Featured Image: Pablo Miranda on pitch two of an unknown route on Coyhaique’s Escudo.
Hey Jared, I have enjoyed reading your past climbing posts, gleaning what I can.
Beginner climber here, heading out to NOLS-Southwest this fall for an 8-day climbing program.
It has been amazing to tap back into something I have wanted to do since I was 14:
getting back on rock — OUTDOORS.
A faded memory from a 2-week teen wilderness trip in the White Mountains of New Hampshire.
I knew immediately once I tried climbing this Spring with the Appalachian Mountain Club in a slippery, spray painted quarry not far from Boston that I couldn’t wait to try climbing out west in the desert.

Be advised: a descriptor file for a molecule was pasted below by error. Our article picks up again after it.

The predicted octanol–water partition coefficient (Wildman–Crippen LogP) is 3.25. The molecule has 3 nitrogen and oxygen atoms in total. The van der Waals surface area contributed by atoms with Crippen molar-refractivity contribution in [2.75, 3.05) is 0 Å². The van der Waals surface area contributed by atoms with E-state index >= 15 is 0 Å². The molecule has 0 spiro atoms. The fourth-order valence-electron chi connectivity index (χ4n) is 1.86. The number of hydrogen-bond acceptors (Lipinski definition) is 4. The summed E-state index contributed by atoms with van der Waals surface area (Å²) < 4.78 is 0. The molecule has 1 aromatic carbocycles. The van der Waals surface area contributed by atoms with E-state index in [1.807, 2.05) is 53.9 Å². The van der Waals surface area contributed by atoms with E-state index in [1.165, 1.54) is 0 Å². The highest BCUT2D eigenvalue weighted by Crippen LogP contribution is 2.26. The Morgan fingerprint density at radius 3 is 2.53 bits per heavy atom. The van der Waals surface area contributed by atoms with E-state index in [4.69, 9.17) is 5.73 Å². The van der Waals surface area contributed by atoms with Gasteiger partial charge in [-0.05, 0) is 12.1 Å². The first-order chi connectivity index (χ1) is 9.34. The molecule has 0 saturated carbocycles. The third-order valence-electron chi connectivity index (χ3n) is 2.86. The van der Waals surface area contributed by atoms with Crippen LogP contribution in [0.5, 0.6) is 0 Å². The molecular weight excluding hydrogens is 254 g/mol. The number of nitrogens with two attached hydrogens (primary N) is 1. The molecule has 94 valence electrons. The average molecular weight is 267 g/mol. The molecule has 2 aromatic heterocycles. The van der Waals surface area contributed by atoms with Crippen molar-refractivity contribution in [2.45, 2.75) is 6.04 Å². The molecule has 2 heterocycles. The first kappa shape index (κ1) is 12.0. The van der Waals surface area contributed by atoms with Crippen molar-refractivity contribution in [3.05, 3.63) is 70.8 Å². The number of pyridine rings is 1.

Dealing with new height, exposure, new insects and snakes, the heat. It changes the whole dynamic of feeling vulnerable.
I am ready to respect right brain learning and not fight it. And, I am ready to learn, fail, grow and evolve in a
habitat that I love, the desert.
Thank you so much for sharing.
Awesome to hear that you are heading out to the Cochise for a NOLS course!
I can easily relate to the trying of climbing and then just knowing that I wanted more. I felt the same way with the desert too. A desert rat once was I. I still find calm and peace there though I don’t frequent it as often as I once did.
Thanks, once again, for reading and writing here. Please come back for more someday.